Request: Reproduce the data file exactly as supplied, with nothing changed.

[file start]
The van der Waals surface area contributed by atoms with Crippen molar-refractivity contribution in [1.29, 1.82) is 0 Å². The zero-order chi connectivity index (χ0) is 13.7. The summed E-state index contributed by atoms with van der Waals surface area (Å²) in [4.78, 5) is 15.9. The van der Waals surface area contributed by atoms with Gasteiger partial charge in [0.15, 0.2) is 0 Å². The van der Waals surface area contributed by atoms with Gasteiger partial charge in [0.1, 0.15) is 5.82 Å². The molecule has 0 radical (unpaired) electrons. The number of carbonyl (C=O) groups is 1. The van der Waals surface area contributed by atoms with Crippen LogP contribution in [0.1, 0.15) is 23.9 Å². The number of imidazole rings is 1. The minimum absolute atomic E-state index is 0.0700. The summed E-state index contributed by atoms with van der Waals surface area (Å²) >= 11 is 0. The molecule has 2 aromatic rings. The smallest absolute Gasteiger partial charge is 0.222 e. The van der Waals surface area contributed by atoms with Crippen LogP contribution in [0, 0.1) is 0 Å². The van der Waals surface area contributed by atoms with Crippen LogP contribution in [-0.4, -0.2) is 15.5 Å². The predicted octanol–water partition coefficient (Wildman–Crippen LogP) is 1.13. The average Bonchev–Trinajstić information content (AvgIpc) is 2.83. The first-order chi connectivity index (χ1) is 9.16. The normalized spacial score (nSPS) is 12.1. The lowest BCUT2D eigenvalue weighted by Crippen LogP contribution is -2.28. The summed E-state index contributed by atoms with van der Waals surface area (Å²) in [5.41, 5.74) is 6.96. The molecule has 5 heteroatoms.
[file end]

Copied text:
The van der Waals surface area contributed by atoms with Crippen molar-refractivity contribution in [1.29, 1.82) is 0 Å². The zero-order chi connectivity index (χ0) is 13.7. The summed E-state index contributed by atoms with van der Waals surface area (Å²) in [4.78, 5) is 15.9. The van der Waals surface area contributed by atoms with Gasteiger partial charge in [0.15, 0.2) is 0 Å². The van der Waals surface area contributed by atoms with Gasteiger partial charge in [0.1, 0.15) is 5.82 Å². The molecule has 0 radical (unpaired) electrons. The number of carbonyl (C=O) groups is 1. The van der Waals surface area contributed by atoms with Crippen LogP contribution in [0.1, 0.15) is 23.9 Å². The number of imidazole rings is 1. The minimum absolute atomic E-state index is 0.0700. The summed E-state index contributed by atoms with van der Waals surface area (Å²) >= 11 is 0. The molecule has 2 aromatic rings. The smallest absolute Gasteiger partial charge is 0.222 e. The van der Waals surface area contributed by atoms with Crippen LogP contribution in [0, 0.1) is 0 Å². The van der Waals surface area contributed by atoms with Crippen LogP contribution in [-0.4, -0.2) is 15.5 Å². The predicted octanol–water partition coefficient (Wildman–Crippen LogP) is 1.13. The average Bonchev–Trinajstić information content (AvgIpc) is 2.83. The first-order chi connectivity index (χ1) is 9.16. The normalized spacial score (nSPS) is 12.1. The lowest BCUT2D eigenvalue weighted by Crippen LogP contribution is -2.28. The summed E-state index contributed by atoms with van der Waals surface area (Å²) in [5.41, 5.74) is 6.96. The molecule has 5 heteroatoms.